Before COVID-19 sent the world into a tailspin, the Los Angeles Philharmonic’s CEO, Chad Smith, floated the idea of a festival dedicated to Generation X. Finally, on Friday and Saturday a two-concert mini-festival titled “Gen X: Voices of a Generation” took place at Walt Disney Concert Hall. However, defining exactly what the title meant proved more than a bit elusive for its curator — British composer, conductor, and pianist Thomas Adès.
At Friday’s preconcert talk, moderator (and composer) Veronika Krausas posed the essential question to Adès, “What is Generation X?” To which, somewhat sheepishly, Adès responded, “I didn’t know. I had to look it up.” To which Krausas added with a laugh, “So did I.”
“I wasn’t sure if I was a member,” said. Adès. “Neither was I,” echoed Krausas.
When I looked it up, this is what I found. Gen Xers are sandwiched between post World War II “boomers” and 21st-century “millennials” and are sometimes referred to as the “MTV Generation.” They grew up in the time of punk, grunge and Star Wars. They saw the revolutionary leap from analog to digital and immersed themselves in a new form of electronic entertainment called “video games.” Then along came that funny little beige box called a Mac and its twing-twanging modem.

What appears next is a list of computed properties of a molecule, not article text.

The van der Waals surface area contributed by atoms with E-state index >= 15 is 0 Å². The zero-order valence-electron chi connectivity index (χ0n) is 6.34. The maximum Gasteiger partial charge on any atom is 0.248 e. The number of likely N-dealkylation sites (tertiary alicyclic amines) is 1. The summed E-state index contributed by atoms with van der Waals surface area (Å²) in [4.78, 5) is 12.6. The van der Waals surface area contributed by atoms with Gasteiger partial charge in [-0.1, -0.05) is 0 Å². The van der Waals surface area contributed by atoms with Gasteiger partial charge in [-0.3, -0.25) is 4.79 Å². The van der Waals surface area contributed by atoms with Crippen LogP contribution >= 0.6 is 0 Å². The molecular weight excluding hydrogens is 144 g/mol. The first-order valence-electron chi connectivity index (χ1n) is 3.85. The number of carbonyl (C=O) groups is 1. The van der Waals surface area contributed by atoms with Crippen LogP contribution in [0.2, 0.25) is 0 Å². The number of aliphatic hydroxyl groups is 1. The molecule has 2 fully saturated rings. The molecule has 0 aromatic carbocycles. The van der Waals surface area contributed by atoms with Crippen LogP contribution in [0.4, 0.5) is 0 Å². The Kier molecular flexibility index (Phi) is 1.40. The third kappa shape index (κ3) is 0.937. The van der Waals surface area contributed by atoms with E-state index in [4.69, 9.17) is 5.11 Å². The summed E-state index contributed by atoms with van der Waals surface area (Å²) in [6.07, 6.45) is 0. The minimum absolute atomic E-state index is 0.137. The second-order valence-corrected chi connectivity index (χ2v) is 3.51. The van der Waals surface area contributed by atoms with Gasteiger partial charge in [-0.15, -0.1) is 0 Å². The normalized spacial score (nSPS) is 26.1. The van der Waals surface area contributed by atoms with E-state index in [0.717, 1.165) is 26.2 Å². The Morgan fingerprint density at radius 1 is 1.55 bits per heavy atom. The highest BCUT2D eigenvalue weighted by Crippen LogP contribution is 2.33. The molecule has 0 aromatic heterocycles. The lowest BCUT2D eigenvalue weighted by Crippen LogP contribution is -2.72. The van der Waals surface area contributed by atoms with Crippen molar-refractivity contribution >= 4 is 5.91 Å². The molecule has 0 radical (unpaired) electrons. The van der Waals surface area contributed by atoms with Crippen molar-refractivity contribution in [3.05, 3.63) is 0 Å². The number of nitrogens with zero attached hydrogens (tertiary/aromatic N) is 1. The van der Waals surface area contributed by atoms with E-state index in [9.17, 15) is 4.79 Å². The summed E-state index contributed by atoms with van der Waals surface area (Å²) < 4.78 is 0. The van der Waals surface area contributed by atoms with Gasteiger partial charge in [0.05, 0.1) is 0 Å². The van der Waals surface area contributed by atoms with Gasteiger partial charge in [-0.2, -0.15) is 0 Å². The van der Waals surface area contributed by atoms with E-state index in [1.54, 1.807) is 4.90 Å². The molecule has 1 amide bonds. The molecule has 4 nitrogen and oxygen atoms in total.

Obviously, a two-night festival could not encompass the musical preferences of a generation, and there’s little evidence that Adès was trying to do that. As he admits in his program notes, “Putting together this mini-festival, I quickly came to feel that if there was one big thing that united creative artists born between 1965–1980, it was that there is no one big thing.”
That being said, Saturday night’s concert, whether it was conceived by Adés or Smith or both captured perfectly the agony and the ecstasy of the Gen X era — from the birth of video games, channel-surfing, and social media, to the deeply ingrained horror of the AIDS epidemic. The concert opened with John Bailey Holland’s ghostly and well-made Stories From Home (2017), composed for the reopening of Cincinnati Symphony Orchestra’s Music Hall.
John Corigliano was born in 1938 and was a well-established composer when he was inspired to create his Symphony No. 1, which premiered in 1989. It is a direct response to the terror of infection and the death toll AIDS exacted on some of Corigliano’s closest friends. A landmark of that tragic moment in our history, it is a work infused with righteous anger, wisps of ghostly voices from the beyond, and percussion driven crescendos that take on apocalyptic proportions.